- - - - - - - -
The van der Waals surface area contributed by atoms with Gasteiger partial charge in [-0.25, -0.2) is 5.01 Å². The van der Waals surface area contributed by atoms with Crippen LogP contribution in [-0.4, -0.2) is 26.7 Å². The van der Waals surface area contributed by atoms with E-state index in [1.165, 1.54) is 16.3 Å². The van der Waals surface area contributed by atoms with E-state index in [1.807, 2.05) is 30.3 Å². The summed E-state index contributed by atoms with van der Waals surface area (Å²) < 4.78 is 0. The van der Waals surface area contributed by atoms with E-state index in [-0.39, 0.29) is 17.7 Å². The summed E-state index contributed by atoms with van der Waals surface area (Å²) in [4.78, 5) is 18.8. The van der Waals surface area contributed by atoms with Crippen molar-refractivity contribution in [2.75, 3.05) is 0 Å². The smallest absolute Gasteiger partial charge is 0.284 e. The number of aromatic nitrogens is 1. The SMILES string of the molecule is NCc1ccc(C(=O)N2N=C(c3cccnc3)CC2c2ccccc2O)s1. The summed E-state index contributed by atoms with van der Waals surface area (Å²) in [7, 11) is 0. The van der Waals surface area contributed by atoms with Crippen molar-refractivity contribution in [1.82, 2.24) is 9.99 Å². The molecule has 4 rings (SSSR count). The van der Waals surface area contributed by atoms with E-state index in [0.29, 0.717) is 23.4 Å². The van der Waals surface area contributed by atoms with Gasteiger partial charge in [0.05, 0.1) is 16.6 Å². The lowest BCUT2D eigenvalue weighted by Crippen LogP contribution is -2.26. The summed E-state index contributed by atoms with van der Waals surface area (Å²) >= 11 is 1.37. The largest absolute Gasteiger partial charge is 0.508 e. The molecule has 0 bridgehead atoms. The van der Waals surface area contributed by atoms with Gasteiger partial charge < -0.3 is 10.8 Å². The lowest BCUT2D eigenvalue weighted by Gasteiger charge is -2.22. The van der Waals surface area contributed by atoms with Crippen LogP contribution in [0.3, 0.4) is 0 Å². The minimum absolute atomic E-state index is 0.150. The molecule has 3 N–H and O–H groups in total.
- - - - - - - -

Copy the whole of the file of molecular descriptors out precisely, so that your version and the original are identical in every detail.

The van der Waals surface area contributed by atoms with Gasteiger partial charge in [-0.25, -0.2) is 5.01 Å². The van der Waals surface area contributed by atoms with Crippen LogP contribution in [-0.4, -0.2) is 26.7 Å². The van der Waals surface area contributed by atoms with E-state index in [1.165, 1.54) is 16.3 Å². The van der Waals surface area contributed by atoms with E-state index in [1.807, 2.05) is 30.3 Å². The summed E-state index contributed by atoms with van der Waals surface area (Å²) < 4.78 is 0. The van der Waals surface area contributed by atoms with E-state index in [-0.39, 0.29) is 17.7 Å². The summed E-state index contributed by atoms with van der Waals surface area (Å²) in [4.78, 5) is 18.8. The van der Waals surface area contributed by atoms with Crippen molar-refractivity contribution in [2.75, 3.05) is 0 Å². The smallest absolute Gasteiger partial charge is 0.284 e. The number of aromatic nitrogens is 1. The SMILES string of the molecule is NCc1ccc(C(=O)N2N=C(c3cccnc3)CC2c2ccccc2O)s1. The summed E-state index contributed by atoms with van der Waals surface area (Å²) in [7, 11) is 0. The van der Waals surface area contributed by atoms with Crippen molar-refractivity contribution in [1.82, 2.24) is 9.99 Å². The molecule has 4 rings (SSSR count). The van der Waals surface area contributed by atoms with E-state index in [0.29, 0.717) is 23.4 Å². The van der Waals surface area contributed by atoms with Gasteiger partial charge in [0.05, 0.1) is 16.6 Å². The lowest BCUT2D eigenvalue weighted by Crippen LogP contribution is -2.26. The summed E-state index contributed by atoms with van der Waals surface area (Å²) >= 11 is 1.37. The largest absolute Gasteiger partial charge is 0.508 e. The molecule has 0 bridgehead atoms. The van der Waals surface area contributed by atoms with Gasteiger partial charge < -0.3 is 10.8 Å². The lowest BCUT2D eigenvalue weighted by Gasteiger charge is -2.22. The van der Waals surface area contributed by atoms with Crippen LogP contribution in [0.3, 0.4) is 0 Å². The minimum absolute atomic E-state index is 0.150. The molecule has 3 N–H and O–H groups in total.